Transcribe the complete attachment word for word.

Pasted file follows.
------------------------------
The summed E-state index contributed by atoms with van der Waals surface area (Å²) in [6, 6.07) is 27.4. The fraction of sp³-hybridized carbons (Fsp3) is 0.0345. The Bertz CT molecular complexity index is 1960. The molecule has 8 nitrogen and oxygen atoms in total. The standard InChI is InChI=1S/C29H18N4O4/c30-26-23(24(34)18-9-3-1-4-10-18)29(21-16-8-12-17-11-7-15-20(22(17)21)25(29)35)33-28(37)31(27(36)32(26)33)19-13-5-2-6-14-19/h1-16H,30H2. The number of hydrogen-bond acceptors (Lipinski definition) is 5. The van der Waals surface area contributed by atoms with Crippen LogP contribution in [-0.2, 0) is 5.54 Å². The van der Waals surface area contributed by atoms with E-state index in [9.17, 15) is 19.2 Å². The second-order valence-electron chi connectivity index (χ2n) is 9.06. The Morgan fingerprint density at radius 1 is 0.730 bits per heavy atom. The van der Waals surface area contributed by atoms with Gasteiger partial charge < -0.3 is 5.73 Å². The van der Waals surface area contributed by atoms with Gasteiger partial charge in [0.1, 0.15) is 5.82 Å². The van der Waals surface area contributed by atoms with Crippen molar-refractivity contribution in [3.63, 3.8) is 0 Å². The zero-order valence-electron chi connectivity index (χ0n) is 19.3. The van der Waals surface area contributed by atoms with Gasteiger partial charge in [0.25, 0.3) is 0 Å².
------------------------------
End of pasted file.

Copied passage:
The summed E-state index contributed by atoms with van der Waals surface area (Å²) in [6, 6.07) is 27.4. The fraction of sp³-hybridized carbons (Fsp3) is 0.0345. The Bertz CT molecular complexity index is 1960. The molecule has 8 nitrogen and oxygen atoms in total. The standard InChI is InChI=1S/C29H18N4O4/c30-26-23(24(34)18-9-3-1-4-10-18)29(21-16-8-12-17-11-7-15-20(22(17)21)25(29)35)33-28(37)31(27(36)32(26)33)19-13-5-2-6-14-19/h1-16H,30H2. The number of hydrogen-bond acceptors (Lipinski definition) is 5. The van der Waals surface area contributed by atoms with Crippen LogP contribution in [-0.2, 0) is 5.54 Å². The van der Waals surface area contributed by atoms with E-state index in [9.17, 15) is 19.2 Å². The second-order valence-electron chi connectivity index (χ2n) is 9.06. The Morgan fingerprint density at radius 1 is 0.730 bits per heavy atom. The van der Waals surface area contributed by atoms with Gasteiger partial charge < -0.3 is 5.73 Å². The van der Waals surface area contributed by atoms with Gasteiger partial charge in [0.1, 0.15) is 5.82 Å². The van der Waals surface area contributed by atoms with Crippen molar-refractivity contribution in [3.63, 3.8) is 0 Å². The zero-order valence-electron chi connectivity index (χ0n) is 19.3. The van der Waals surface area contributed by atoms with Gasteiger partial charge in [0.25, 0.3) is 0 Å².